All in all, though, one was hard-pressed to see much sign that anyone was even thinking about the mayoral race. The election is less than a month away, but along the entire parade route, I saw only a single campaign sign: a Harris for Mayor sign in the window of the Bloomfield Sandwich Shop. The only candidate who turned out in full force was Republican Tom Corbett, the state attorney general who is running for governor -- and whose balloons were clustered all along the parade route.
And after the parade was over, I could see several pieces of campaign literature from both Acklin and Harris scattered on the sidewalk.
Nobody left behind any autographed footballs.
Maybe you thought all those riot cops in town for the G-20 -- and all the high-tech equipment they brought with them -- looked Orwellian.
Maybe you saw the LRAD, a vehicle-mounted amplifier system capable of driving protesters away by directing high-pitched sounds at them. Or maybe you heard its creepily automated announcement: "By order of Pittsburgh chief of police, I hereby declare this an unlawful assembly ..." And maybe you thought this was the kind of technology Big Brother would buy into.
Well, you haven't seen anything yet.
Because for pure Orwellian weirdness, nothing tops this doublethinking/doubletalking press release, sent out by the Bureau of Police yesterday.
The release, and an ensuing media demonstration of the LRAD, drew some media coverage. But it appears to be a response -- two weeks after the fact -- to concerns sparked in part by a phrase first used by The New York Times. The Times referred to the LRAD as a "sound cannon," and quoted city officials boasting about its use.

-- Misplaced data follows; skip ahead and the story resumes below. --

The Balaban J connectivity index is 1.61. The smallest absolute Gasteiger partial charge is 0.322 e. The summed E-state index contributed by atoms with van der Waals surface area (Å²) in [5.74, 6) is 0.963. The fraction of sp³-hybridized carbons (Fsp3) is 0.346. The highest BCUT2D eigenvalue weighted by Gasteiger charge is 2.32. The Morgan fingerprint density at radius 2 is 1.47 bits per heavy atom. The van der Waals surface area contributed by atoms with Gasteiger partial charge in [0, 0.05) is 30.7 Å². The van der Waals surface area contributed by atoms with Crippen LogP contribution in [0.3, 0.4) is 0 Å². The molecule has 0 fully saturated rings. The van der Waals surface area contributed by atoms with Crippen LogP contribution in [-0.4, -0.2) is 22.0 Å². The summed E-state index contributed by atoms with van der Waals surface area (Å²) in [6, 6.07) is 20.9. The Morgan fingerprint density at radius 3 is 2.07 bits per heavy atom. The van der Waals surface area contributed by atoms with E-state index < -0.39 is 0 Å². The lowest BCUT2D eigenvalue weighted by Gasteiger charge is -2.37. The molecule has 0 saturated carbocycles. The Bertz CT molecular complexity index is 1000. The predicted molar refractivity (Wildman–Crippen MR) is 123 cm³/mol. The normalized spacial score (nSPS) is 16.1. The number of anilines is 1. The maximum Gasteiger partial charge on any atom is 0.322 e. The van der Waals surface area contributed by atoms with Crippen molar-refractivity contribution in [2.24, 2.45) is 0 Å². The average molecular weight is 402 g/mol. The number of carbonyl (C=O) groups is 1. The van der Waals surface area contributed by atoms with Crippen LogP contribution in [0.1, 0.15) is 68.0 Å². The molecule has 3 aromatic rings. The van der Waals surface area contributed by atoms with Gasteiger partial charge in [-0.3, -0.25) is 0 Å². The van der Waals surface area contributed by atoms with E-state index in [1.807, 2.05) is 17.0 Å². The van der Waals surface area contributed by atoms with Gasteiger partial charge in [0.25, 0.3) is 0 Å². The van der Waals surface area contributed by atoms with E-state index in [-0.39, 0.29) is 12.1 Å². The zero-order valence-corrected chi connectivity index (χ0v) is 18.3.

"Other law enforcement agencies will be watching to see how it was used," Nate Harper told the Times
Or ... um ... maybe not. Because according to the line the city is peddling now, there's nothing special about the LRAD after all.
"The technical ability of LRAD is not that of a 'sound cannon' nor is that the intended function or use of the device," insists the release sent out yesterday.
In fact, the LRAD is just "a long-range communication device." It's a "highly portable and mobile tool" which is "simplistic in its deployment."
Well, that sounds like fun! In fact, I remember wanting one of those when I was a kid!
The Pittsburgh police, the statement goes on to say, use the device in "tense, uncertain and rapidly evolving situations" in order to ensure that "communication can/will continue through/during police actions." The advantage of the LRAD, we're told, is that it "allows for visual verification and lets the operator(s) know that the messaging [is] being heard."
It's unclear what this "visual verification" would be. Presumably, though, it involves citizens clasping their hands to their ears and wincing. Because that's how folks responded to it during the G-20.
But really, what was their problem? Here are some of the places where such a system has already been used, according to the release:
-- Natural disasters
-- Large celebrations
-- Shore and land evacuations
-- Search and Rescue
-- Neighborhoods "which may [be] affected by a particular situation [and need] to take necessary safety precautions."
What? Nobody's thought to use it in Bingo parlors yet?
Notice, though, that the release is reversing the city's own previous claims about the LRAD. When the Times was in town, city officials were boasting that Pittsburgh was the first to use the equipment. Now, though, the city is claiming that "The LRAD device can/has been used in many SWAT, hostage and barricade situations around the country."
So ... I guess those law-enforcement folks weren't really watching Pittsburgh after all. Were they, Chief Harper?
It's pretty clear what's going on here. The police have a PR problem on their hands. The LRAD creeps people out, and the ACLU says one person may have suffered hearing loss as a result of exposure to it. So now the city is, belatedly, trying to put a happy face on the thing.
Yes, the LRAD can be used for benign purposes. But as the release kinda sorta acknowledges, it can be used in a much more forceful way as well.
"The LRAD system that is utilized by the PBP is capable of producing extremely high sound pressure levels," it admits. But while the volume could be boosted high enough to cause real pain, the release maintains, that didn't happen during the G-20 summit.